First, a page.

The TROPOMI instrument has been operating successfully for more than 1 year (13 October 2017) on ESA's Sentinel-5P satellite, where the SWIR measurements provide the total column concentration of CO with daily global coverage and a high spatial resolution of 7×7 km2. Early in the mission it was concluded that the TROPOMI CO dataset fulfills the mission requirements (accuracy <15 % and precision <10 %) and the TROPOMI CO data product was released by ESA in July 2018. Previous studies indicated that the TROPOMI CO product is biased high compared to the ground-based validation measurements of the TCCON network by about 6.4 ppb. Moreover, both a latitudinally dependent difference with the CAMS-IFS model and significant stripe patterns of single TROPOMI CO orbits, exceeding 5 ppb occasionally, were reported.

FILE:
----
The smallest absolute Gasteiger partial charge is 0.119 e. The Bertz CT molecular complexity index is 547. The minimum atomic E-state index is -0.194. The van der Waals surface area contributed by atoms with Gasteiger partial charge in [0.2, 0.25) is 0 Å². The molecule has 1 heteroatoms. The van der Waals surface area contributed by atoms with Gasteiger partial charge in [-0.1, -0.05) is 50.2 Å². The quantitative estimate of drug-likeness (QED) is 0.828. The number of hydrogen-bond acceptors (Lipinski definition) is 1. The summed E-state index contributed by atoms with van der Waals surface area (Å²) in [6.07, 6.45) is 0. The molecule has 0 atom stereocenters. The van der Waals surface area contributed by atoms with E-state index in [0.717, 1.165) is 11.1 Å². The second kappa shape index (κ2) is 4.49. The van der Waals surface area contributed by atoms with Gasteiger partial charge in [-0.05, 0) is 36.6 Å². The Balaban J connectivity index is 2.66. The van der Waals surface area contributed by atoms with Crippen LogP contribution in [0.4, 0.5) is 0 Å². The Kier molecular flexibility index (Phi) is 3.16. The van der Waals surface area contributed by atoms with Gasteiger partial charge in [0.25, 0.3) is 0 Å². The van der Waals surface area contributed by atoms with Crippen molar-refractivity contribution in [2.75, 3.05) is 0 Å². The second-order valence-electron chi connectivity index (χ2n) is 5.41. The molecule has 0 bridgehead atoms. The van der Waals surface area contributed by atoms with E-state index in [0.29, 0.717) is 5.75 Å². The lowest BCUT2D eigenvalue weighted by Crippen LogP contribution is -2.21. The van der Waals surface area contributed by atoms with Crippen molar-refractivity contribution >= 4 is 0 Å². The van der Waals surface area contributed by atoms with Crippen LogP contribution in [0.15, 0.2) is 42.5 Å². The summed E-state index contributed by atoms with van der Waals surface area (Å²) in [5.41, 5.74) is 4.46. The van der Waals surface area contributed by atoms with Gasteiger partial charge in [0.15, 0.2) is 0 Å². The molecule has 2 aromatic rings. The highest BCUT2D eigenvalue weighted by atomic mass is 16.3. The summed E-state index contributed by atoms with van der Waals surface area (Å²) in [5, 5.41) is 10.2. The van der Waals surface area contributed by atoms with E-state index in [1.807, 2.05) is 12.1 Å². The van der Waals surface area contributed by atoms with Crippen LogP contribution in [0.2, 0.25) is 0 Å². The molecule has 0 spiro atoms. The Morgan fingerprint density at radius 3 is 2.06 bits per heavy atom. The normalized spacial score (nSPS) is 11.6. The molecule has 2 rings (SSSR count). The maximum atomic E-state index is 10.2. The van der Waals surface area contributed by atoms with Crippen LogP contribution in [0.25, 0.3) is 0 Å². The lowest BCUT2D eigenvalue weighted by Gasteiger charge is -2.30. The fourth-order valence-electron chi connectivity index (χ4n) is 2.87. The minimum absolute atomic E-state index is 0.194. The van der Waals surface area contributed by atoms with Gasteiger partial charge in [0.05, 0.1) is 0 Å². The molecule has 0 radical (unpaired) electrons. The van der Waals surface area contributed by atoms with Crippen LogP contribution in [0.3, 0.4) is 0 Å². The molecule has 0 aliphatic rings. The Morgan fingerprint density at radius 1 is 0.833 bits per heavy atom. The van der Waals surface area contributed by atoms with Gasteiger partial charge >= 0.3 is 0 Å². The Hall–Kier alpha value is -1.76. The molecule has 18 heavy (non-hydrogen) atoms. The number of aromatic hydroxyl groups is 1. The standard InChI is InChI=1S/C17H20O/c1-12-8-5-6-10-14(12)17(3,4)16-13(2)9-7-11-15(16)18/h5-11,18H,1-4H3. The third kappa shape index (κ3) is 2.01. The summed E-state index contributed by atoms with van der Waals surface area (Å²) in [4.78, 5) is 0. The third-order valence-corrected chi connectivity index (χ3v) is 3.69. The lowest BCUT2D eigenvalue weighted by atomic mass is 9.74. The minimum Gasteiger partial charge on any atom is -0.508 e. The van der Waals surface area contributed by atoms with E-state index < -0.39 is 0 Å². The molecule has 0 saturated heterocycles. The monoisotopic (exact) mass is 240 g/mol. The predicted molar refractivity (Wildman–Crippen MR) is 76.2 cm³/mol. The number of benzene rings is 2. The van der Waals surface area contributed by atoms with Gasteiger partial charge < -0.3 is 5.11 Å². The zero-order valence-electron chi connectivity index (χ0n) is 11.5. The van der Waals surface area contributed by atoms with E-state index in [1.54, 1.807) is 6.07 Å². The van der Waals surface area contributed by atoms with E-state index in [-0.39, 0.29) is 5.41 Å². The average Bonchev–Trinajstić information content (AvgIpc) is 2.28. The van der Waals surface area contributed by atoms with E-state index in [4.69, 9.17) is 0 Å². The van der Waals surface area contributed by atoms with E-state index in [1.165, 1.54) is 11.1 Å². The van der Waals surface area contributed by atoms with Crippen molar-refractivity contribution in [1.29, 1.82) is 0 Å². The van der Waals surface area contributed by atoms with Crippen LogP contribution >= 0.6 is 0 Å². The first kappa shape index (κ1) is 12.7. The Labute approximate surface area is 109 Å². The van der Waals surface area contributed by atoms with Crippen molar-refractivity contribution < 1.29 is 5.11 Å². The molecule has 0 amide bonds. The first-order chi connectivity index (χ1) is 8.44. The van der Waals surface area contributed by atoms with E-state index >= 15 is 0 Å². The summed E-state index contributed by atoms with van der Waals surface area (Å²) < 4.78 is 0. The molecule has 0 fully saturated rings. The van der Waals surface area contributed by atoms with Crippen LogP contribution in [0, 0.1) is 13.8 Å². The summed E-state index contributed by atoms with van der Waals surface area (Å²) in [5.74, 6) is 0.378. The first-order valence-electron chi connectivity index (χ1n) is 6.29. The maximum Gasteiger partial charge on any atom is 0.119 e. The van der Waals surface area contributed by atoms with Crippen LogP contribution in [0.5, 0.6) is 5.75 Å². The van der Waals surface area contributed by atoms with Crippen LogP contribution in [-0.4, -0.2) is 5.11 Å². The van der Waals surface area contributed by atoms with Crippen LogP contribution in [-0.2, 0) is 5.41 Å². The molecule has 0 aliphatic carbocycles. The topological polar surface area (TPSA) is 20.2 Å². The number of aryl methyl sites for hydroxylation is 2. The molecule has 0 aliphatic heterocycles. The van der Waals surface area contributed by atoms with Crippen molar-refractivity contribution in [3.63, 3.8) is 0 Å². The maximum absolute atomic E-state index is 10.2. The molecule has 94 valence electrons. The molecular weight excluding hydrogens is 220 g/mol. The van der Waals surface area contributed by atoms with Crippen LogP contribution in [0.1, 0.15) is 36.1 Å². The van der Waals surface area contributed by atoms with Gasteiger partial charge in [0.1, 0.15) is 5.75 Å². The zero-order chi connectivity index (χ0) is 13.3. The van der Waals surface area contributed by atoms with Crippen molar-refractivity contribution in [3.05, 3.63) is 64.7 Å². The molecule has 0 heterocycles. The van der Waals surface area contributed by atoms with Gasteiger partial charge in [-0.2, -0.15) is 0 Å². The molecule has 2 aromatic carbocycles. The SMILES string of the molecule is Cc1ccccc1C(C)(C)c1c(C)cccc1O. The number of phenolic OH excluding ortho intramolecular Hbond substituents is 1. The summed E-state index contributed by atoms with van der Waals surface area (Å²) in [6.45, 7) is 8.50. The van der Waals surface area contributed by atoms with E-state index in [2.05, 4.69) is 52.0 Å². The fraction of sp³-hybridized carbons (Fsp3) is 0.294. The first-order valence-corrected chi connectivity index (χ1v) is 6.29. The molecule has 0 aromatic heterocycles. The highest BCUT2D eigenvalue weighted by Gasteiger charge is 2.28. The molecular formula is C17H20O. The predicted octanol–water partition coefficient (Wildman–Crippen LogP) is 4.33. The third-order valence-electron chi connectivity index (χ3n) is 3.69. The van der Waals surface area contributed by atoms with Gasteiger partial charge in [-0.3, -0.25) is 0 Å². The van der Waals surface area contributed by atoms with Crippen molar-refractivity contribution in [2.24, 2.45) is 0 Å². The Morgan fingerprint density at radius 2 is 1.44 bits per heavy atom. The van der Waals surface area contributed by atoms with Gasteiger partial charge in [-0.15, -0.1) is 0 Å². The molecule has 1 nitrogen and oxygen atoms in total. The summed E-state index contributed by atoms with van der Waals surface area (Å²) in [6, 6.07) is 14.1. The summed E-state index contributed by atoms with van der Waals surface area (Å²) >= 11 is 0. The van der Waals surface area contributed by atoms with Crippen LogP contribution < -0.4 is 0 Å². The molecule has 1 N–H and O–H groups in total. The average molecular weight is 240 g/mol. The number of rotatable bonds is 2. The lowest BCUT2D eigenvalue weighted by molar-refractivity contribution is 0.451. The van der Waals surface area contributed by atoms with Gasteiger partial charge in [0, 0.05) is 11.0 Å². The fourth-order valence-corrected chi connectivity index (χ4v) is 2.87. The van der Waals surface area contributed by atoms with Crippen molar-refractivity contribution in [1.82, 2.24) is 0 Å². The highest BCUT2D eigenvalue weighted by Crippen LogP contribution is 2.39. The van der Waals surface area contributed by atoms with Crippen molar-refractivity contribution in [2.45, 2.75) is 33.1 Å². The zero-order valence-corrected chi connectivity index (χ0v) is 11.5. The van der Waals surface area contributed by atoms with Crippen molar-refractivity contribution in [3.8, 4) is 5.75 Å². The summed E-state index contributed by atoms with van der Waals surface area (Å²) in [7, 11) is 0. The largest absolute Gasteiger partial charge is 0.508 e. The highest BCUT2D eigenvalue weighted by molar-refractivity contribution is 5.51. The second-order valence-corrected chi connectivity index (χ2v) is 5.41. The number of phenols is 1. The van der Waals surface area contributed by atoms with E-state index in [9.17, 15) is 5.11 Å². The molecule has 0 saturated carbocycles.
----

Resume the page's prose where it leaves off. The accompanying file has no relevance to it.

This study showed that the use of the SEOM-IAS, HITRAN 2012 or HITRAN 2016 spectroscopic databases significantly affects the CO bias between the TROPOMI and TCCON observations and the CO comparison with the CAMS-IFS model. Currently, the operational processing of TROPOMI CO data relies on HITRAN 2008 spectroscopy with updates to the H2O spectroscopy by Scheepmaker et al. (2012), which results in a bias of 6.2 ppb, as derived from 1 year of observations using TCCON observations as a validation reference. Any of the other investigated molecular spectroscopies improve these diagnostics due to improved CH4 absorption lines in the new databases. Here, SEOM-IAS reduces the bias to 3.4 ppb, HITRAN 2012 reduces it to −1.6 ppb and HITRAN 2016 reduces it to 0 ppb. We found similar improvements for the station-to-station variability of the biases. Only the SEOM-IAS dataset improves the spectral fit quality (rms = mol s−1 m−2 nm−1 sr−1), while HITRAN 2012 worsens it (rms = mol s−1 m−2 nm−1 sr−1). A comparison with the CO fields of the CAMS-IFS model indicates that HITRAN 2012 creates an artificial bias of about molec cm−2 around the Equator due to erroneous H2O spectroscopic data. HITRAN 2016 improves the latitudinal dependency of the bias between CAMS-IFS and TROPOMI CO. To finally conclude on the most appropriate spectroscopy database, we also must keep in mind the validity of the validation source. Borsdorff et al. (2016) noted that TCCON is biased high compared to other validation sources like measurements of the NDACC-IRWG and MOZAIC-IAGOS. Kiel et al. (2016) found a similar disagreement between NDACC-IRWG and TCCON measurements. Based on the presented analysis, we favor the HITRAN 2016 and SEOM-IAS spectroscopy for the improved TROPOMI CO processing. SEOM-IAS was the only spectroscopic database that improved the fit quality (rms = mol s−1 m−2 nm−1 sr−1) of the TROPOMI CO retrieval. However, a final judgment requires a better harmonization between the different validation sources, in particular between the ground-based networks TCCON and NDACC-IRWG.